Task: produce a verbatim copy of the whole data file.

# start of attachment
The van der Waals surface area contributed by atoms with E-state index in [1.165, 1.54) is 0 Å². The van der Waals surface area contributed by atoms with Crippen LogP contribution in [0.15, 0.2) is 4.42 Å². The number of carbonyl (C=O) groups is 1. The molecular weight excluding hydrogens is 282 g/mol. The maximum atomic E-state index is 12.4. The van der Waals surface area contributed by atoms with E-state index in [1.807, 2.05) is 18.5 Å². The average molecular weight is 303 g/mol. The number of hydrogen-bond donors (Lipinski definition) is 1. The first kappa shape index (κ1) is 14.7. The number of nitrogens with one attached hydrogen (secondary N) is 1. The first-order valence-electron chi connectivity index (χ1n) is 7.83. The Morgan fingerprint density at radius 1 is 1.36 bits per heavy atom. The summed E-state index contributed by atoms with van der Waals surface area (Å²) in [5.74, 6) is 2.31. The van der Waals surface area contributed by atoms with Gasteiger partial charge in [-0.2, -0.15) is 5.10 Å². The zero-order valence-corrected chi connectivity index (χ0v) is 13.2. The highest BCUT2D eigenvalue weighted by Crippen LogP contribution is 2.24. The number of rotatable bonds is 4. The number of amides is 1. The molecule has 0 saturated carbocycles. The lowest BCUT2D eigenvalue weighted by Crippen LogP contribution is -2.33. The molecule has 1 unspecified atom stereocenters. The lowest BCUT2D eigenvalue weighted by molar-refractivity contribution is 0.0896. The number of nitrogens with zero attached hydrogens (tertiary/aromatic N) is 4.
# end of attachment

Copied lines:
The van der Waals surface area contributed by atoms with E-state index in [1.165, 1.54) is 0 Å². The van der Waals surface area contributed by atoms with Crippen LogP contribution in [0.15, 0.2) is 4.42 Å². The number of carbonyl (C=O) groups is 1. The molecular weight excluding hydrogens is 282 g/mol. The maximum atomic E-state index is 12.4. The van der Waals surface area contributed by atoms with E-state index in [1.807, 2.05) is 18.5 Å². The average molecular weight is 303 g/mol. The number of hydrogen-bond donors (Lipinski definition) is 1. The first kappa shape index (κ1) is 14.7. The number of nitrogens with one attached hydrogen (secondary N) is 1. The first-order valence-electron chi connectivity index (χ1n) is 7.83. The Morgan fingerprint density at radius 1 is 1.36 bits per heavy atom. The summed E-state index contributed by atoms with van der Waals surface area (Å²) in [5.74, 6) is 2.31. The van der Waals surface area contributed by atoms with Gasteiger partial charge in [-0.2, -0.15) is 5.10 Å². The zero-order valence-corrected chi connectivity index (χ0v) is 13.2. The highest BCUT2D eigenvalue weighted by Crippen LogP contribution is 2.24. The number of rotatable bonds is 4. The number of amides is 1. The molecule has 0 saturated carbocycles. The lowest BCUT2D eigenvalue weighted by Crippen LogP contribution is -2.33. The molecule has 1 unspecified atom stereocenters. The lowest BCUT2D eigenvalue weighted by molar-refractivity contribution is 0.0896. The number of nitrogens with zero attached hydrogens (tertiary/aromatic N) is 4.